If you’re travelling to Cambodia and wanting to see the Angkor temples in Siem Reap, then here you'll find out how to get to and from the airport, the best places to eat, the 'off the beaten path' attractions, and much more.

Getting to Siem Reap from the airport

Taxis are the easiest way to get to and from the airport — they are extremely cheap, safe to use and not metered. There will be plenty waiting outside the airport and the official booth has a ticket system in place for tourists.

It costs about $6-7 one way to Siem Reap from the airport and takes about 30 minutes, depending on the traffic.

Travelling around Siem Reap

Moto

Image by arileu (Flickr/Creative Commons)

There are no trains or buses in Siem Reap so if you’ll have to jump onto a remork (rickshaw) or moto (motorcycle taxis) to get from A to B. 

Short journeys around town cost around $2–3 per remork (seats up to four people) and it can also be hired for $10–15 per day, depending on the length of journey. 

Currency tips

You don't need to change your money to Cambodian Riel at the airport. Most touristic places accept US dollars. If you have stacks of one-dollar bills on you it will make life easier in markets and restaurants. 

Visiting the Angkor temples

Angkor Temples

Image by Jutta M. Jenning (Flickr/Creative Commons)

Almost everyone goes to Siem Reap to see the temples and they certainly won’t disappoint. Spread over 400 sq. kilometres and with more than 45 temples, the archaeological park contains different capitals of the Khmer Empire, from the 9th to the 15th century.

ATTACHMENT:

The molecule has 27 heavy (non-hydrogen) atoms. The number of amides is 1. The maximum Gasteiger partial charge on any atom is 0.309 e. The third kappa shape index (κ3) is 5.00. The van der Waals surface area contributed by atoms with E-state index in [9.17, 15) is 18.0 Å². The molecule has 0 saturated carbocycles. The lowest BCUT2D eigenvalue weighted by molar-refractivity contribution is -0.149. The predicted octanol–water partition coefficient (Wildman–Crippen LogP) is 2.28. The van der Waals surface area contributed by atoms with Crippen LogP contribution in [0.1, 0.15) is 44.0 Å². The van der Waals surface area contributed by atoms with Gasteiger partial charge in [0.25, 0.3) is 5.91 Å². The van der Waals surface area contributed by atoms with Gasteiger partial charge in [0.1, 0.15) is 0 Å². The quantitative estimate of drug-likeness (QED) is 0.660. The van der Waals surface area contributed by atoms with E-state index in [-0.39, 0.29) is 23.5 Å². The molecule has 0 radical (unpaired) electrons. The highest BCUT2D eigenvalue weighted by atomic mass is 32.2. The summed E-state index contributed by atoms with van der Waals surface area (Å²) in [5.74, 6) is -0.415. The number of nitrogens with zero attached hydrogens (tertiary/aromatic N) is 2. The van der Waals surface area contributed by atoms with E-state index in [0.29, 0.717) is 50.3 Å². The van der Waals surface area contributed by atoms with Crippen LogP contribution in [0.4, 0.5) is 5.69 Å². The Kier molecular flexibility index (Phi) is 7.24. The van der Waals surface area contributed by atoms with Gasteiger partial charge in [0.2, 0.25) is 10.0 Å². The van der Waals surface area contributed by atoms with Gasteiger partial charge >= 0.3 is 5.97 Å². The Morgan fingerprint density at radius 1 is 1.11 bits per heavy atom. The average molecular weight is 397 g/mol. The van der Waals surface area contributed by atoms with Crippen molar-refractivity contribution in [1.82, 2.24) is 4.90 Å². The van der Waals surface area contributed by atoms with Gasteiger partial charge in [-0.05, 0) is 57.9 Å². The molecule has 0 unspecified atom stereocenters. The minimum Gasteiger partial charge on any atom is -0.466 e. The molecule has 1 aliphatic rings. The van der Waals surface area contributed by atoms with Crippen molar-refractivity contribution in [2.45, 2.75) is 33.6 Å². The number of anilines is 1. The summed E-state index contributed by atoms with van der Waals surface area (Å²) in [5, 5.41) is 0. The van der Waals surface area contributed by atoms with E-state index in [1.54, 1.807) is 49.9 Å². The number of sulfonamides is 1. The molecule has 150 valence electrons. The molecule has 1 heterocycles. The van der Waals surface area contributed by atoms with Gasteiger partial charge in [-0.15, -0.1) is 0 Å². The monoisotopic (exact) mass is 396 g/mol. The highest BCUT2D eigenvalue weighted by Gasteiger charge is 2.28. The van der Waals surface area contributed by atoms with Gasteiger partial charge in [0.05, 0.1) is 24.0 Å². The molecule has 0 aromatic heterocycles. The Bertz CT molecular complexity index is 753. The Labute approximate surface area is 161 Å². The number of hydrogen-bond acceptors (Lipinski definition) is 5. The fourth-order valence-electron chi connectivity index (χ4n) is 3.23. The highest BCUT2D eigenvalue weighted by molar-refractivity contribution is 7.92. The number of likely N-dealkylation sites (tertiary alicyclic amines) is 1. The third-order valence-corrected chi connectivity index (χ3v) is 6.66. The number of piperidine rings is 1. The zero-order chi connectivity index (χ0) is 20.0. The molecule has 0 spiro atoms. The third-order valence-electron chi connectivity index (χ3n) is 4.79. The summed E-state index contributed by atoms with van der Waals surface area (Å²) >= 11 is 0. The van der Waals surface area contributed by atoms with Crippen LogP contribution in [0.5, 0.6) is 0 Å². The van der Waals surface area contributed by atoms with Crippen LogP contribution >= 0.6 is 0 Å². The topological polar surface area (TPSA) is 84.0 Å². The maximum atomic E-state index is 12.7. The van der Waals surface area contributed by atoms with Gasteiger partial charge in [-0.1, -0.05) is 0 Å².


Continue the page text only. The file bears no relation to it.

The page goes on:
The best time for Insta photos is sunrise - arrive early to see the sun arrive in the horizon behind the main shrine's dome and to maximise your chances of a haze-free day.

It costs $37 dollars to enter the complex for one day. A three-day pass is $62 while a week-long visit pass – valid over a one-month period is $72.

Eating street food at night

Cambodia cuisine

Image by Adam Foster (Flickr/Creative Commons)

Khmer cuisine is one of the oldest in the world and has also been influenced by Thai, Vietnamese, Chinese, and French techniques to produce delicious cheap dishes. If you want to avoid the tourist stuff, then Siem Reap Food Tours offer a unique perspective into one of the misunderstood food cultures in South-East Asia.

Street food is everywhere in Siem Reap and if you see lots of locals in plastic chairs eating then you can usually trust its authenticity. Some of the cheapest options are found around the Old Market and on 2 Thnou St at the end of Pub Street.

“Off the beaten path” temple

Banteay Chhmar

Image by Visit.org (Flickr/Creative Commons)

If you want to avoid the Angkor tourist crowds check out Banteay Chhmar instead. It's two hours away from Siem Reap and just as spectacular. The enormous temple complex has been shrouded in both jungle and mystery for centuries. 

Banteay Chhmar is the fourth largest Angkorian temple in Cambodia and is surrounded by a vast moat and crumbling towers. If you’re expecting Western restaurants and a strong Wi-Fi connection then think again - it's places such as Banteay where you learn how to become a real traveller.

Where to stay in Siem Reap

Backpacker accommodation in Siem Reap is incredibly cheap and you can stay in air-conditioned rooms and dorms for under $5 a night. Check out some of our favourite hostels here.

*Header image by Florian Hahn (Unsplash)